To get thrown in jail for your religious beliefs is a powerful statement. It shows you're serious about your convictions and you're not afraid to stand behind what you believe.
But does it make you right?
National attention has been focused on Rowan County, Ky., where clerk Kim Davis spent five days in jail for refusing to issue marriage licenses to gay couples. She's been heralded by those who share her beliefs and criticized by those who say she's not doing her job.
I say we're trudging down rocky terrain if we allow a clerk to sidestep her government duties because of religion. Davis has received a standing ovation because her views are in line with the Christian right, but what if she refused to do her job based on a different religion?
What if she was a Hindu cafeteria manager who refused to serve meat to elementary children because it was her religious belief that is a sin? Would we be so quick to rally around Davis and declare her a martyr for standing up for her religious beliefs? Of course not.
It's also curious as to why Davis singled out gay couples. Divorce is considered a major no-no in some religious circles. What if Davis refused to issue marriage licenses to anyone who has been married before? If that was the case, would she still be the Great American Hero? Probably not.
The point is it's not healthy when we applaud a government official for showing discrimination. What if a gay couple wanted to reserve a city park for their wedding ceremony, but the city manager denied their request because his religious beliefs said otherwise? What if a gay couple was on a vacation and wanted to visit the Washington Monument, but they were denied access because the guy selling tickets is opposed to gay marriage?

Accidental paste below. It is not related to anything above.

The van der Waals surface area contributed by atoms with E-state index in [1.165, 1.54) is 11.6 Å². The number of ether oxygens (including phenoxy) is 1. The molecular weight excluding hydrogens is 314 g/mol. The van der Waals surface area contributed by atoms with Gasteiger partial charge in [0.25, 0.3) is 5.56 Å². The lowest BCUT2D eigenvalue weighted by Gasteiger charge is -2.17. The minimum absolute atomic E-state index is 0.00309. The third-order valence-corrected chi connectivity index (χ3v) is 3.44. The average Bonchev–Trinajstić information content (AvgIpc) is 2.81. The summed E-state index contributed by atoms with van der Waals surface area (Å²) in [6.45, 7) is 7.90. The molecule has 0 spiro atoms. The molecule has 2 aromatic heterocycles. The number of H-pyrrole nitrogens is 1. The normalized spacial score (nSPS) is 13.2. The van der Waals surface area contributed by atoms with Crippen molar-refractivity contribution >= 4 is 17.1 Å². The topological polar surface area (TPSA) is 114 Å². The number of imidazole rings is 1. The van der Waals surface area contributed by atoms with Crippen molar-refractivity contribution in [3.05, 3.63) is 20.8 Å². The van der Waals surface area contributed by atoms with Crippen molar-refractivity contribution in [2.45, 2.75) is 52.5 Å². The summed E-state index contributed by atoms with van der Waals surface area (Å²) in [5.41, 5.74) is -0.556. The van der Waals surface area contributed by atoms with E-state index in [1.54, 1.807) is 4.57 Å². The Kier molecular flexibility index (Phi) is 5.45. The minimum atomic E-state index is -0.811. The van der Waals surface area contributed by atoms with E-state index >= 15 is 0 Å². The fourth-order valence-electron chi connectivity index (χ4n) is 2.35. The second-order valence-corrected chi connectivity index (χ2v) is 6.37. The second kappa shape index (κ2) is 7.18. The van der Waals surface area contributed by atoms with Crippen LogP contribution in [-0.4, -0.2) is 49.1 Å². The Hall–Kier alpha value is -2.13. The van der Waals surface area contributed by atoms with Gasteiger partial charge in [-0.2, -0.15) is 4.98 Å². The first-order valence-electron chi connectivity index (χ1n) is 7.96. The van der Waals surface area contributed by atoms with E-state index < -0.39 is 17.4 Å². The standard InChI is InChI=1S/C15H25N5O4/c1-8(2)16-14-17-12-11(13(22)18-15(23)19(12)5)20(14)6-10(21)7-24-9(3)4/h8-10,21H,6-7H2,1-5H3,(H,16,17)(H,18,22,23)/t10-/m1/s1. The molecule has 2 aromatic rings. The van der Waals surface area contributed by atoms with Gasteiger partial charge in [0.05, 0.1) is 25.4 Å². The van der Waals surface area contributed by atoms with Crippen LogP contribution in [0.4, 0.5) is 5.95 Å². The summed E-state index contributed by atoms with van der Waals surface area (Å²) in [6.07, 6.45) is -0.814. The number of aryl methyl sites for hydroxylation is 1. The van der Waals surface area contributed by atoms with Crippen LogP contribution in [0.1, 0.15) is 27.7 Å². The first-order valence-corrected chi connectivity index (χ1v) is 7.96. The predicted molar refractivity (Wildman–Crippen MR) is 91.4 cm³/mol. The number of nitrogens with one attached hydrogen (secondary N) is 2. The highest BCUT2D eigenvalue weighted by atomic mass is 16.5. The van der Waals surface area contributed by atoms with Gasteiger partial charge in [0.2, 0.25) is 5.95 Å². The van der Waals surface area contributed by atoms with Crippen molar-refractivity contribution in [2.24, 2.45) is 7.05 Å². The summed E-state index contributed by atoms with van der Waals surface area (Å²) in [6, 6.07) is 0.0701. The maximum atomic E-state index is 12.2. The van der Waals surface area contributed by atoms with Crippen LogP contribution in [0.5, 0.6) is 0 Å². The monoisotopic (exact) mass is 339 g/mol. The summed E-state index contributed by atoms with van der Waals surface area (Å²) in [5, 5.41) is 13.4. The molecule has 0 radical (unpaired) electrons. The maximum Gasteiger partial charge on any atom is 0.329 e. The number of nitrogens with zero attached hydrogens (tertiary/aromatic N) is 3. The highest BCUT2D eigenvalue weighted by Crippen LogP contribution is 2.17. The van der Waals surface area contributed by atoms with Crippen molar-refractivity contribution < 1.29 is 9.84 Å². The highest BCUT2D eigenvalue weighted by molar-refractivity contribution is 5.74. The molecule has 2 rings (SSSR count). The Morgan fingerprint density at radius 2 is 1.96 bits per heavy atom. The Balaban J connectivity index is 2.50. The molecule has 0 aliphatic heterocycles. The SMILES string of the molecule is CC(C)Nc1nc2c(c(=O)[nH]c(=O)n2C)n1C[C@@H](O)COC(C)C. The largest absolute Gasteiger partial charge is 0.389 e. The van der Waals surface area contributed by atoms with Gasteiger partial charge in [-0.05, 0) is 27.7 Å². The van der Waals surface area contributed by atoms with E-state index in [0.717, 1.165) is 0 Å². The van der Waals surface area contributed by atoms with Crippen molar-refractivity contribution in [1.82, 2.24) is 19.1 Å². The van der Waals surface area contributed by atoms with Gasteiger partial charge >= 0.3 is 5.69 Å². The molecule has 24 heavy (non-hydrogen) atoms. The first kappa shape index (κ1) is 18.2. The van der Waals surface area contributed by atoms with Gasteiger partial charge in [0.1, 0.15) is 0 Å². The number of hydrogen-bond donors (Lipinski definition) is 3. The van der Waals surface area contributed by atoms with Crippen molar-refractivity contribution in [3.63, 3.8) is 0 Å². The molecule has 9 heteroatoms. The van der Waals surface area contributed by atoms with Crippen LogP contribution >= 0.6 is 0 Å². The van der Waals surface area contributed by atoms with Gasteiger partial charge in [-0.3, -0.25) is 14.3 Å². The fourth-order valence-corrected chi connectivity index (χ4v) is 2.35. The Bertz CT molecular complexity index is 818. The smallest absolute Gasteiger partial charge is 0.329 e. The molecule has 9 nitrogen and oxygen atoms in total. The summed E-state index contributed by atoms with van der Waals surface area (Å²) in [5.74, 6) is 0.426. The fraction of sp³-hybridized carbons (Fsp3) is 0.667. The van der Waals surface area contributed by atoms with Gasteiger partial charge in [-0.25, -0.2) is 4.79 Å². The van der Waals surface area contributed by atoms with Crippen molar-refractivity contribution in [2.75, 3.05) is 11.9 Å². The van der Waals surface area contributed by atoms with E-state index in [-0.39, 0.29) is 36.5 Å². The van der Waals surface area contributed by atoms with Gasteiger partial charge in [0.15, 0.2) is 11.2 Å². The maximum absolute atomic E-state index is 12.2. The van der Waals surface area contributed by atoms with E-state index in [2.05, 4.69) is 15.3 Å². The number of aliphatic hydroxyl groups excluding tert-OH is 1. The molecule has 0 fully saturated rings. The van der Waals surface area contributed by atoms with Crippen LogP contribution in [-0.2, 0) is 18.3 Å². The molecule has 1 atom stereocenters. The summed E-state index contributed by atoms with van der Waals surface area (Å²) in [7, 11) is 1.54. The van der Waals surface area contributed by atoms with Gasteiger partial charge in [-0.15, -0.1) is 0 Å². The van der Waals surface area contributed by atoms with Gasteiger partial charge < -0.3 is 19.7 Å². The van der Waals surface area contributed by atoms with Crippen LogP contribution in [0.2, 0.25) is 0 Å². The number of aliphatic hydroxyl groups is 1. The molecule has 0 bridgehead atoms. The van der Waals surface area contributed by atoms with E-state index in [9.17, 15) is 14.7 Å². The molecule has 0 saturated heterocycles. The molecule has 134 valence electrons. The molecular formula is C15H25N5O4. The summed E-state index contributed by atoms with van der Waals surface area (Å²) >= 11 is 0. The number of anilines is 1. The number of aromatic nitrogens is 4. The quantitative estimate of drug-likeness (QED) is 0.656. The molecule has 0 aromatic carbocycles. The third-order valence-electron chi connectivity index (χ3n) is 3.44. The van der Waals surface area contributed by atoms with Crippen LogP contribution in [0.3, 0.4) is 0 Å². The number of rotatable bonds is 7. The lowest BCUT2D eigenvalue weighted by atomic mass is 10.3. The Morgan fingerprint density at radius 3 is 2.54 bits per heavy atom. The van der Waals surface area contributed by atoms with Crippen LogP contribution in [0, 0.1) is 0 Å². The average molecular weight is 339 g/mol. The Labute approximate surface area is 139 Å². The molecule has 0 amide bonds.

The tricky thing about religion is it's doubtful you share my beliefs and I probably don't share yours. If I prevent you from doing something based on my beliefs, which you may not share in the first place, that violates your rights. It doesn't make me a hero. It makes me narrow-minded.
I always thought two purposes of religion are to be welcoming and forgiving. At least those are my thoughts. I don't see how Davis is furthering herself spiritually by denying marriage licenses to a certain group.
What if there was a homeless, gay couple badly in need of a meal? I don't think the appropriate reaction is to watch them starve because they're gay.
Government officials don't have the luxury of picking and choosing who they want to serve. Kim Davis and her like-minded supporters think she's doing this country a great service because she's standing up for her beliefs.
I, too, admire someone who is willing to make such a stand. But just because she's willing to go to jail for her beliefs doesn't make her right.
Standard editor James Clark can be reached at 473-2191.